World Aids Day: HIV/Aids screening to be made compulsory for all

Courtesy: dawn.com

The Khyber Pakhtunkhwa government is considering legislation to make it binding on all people to undergo HIV/Aids test.

“The government will go for the legislation after which all people will be legally bound to undergo HIV/Aids screening. We have already made pre-marriage test of Thalassemia compulsory for the would-be couples,” said provincial minister for higher education Qazi Mohammad Asad on Wednesday.

Speaking as chief guest at a function held in connection with the World Aids Day at the Frontier Women’s College, the minister said that the legislation concerning compulsory screening before marriage was gaining social acceptability and with the passage of time more and more people would opt for such tests.

“Awareness is a shield against the deadly disease of HIV/Aids. We have to keep an eye on the immigrant workers who are being deported on account of having the disease,” he said and added that such people were the main cause of HIV/Aids spread in the country.

Mr Asad expressed his concern over the stoppage of funds for the HIV/Aids programme and said that it would further complicate the situation.

He expressed optimism that the government would provide funds to keep the programme activities going. He urged the students to get more information about the causative agents of the disease. On this occasion, the college students presented skits to highlight bad effects of the disease and ways to avoid it.

The minister said that the deported men were infecting their wives, who didn’t know about their health status.

“The only way to stem the tide of HIV/Aids is to put all those returning from abroad to compulsory screening at the airports. He said that though people hesitate to be subjected to HIV screening, there was no other way to stop the transmission of the disease.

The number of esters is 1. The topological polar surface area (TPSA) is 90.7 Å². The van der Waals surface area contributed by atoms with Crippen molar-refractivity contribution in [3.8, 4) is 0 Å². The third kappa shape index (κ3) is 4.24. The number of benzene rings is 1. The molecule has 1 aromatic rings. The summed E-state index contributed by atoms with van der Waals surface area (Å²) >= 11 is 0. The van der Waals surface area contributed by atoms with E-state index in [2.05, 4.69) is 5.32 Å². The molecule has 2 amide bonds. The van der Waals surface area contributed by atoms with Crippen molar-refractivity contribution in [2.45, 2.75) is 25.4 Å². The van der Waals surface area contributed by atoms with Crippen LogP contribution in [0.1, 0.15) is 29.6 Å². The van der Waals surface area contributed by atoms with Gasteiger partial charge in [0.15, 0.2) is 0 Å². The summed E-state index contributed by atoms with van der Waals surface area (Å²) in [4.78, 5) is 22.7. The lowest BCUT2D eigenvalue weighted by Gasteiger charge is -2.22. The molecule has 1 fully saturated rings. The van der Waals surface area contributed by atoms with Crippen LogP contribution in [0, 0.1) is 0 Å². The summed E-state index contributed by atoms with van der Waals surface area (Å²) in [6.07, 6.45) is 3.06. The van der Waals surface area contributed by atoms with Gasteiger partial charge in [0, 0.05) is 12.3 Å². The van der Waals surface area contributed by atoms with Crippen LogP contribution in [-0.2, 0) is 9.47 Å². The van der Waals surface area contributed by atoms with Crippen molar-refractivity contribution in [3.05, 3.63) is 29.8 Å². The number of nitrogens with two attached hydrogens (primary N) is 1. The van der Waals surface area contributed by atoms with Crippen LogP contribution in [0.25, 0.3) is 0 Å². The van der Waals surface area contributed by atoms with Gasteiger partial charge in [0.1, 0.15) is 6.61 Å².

Another function concerning HIV/Aids awareness was held at the Badhber camp where experts advised Afghan refugees to keep themselves limited to their wives.

“Afghan refugees living here frequently cross the border to their country due to which they are at the razor edge of the infections disease,” Dr Jawad Habib Khan of the Project Directorate of Health for Afghan told the audience.He also said that re-use of syringes, transfusion of unscreened blood and shaving at the barbers’ shops should be avoided to stay safe from the pandemic.

“There is an urgent need to tell people about the transmission of the disease, otherwise the HIV/Aids could snowball into major health problem in the country,” he said.Later a awareness walk was also held which passed through the Afghan refugee camp.

All Women Advancement and Resource Development, a local NGO, organised a camp near the Khyber Teaching Hospital where HIV/Aids-related literature was distributed among visitors. Maimoona Noor, head of the NGO, asked the government to provide free test facilities, including CD-4 and viral load because poor patients could not afford cost of the investigation.

She said that creating awareness of the disease through dissemination of information was the right and favourable way to step the disease.

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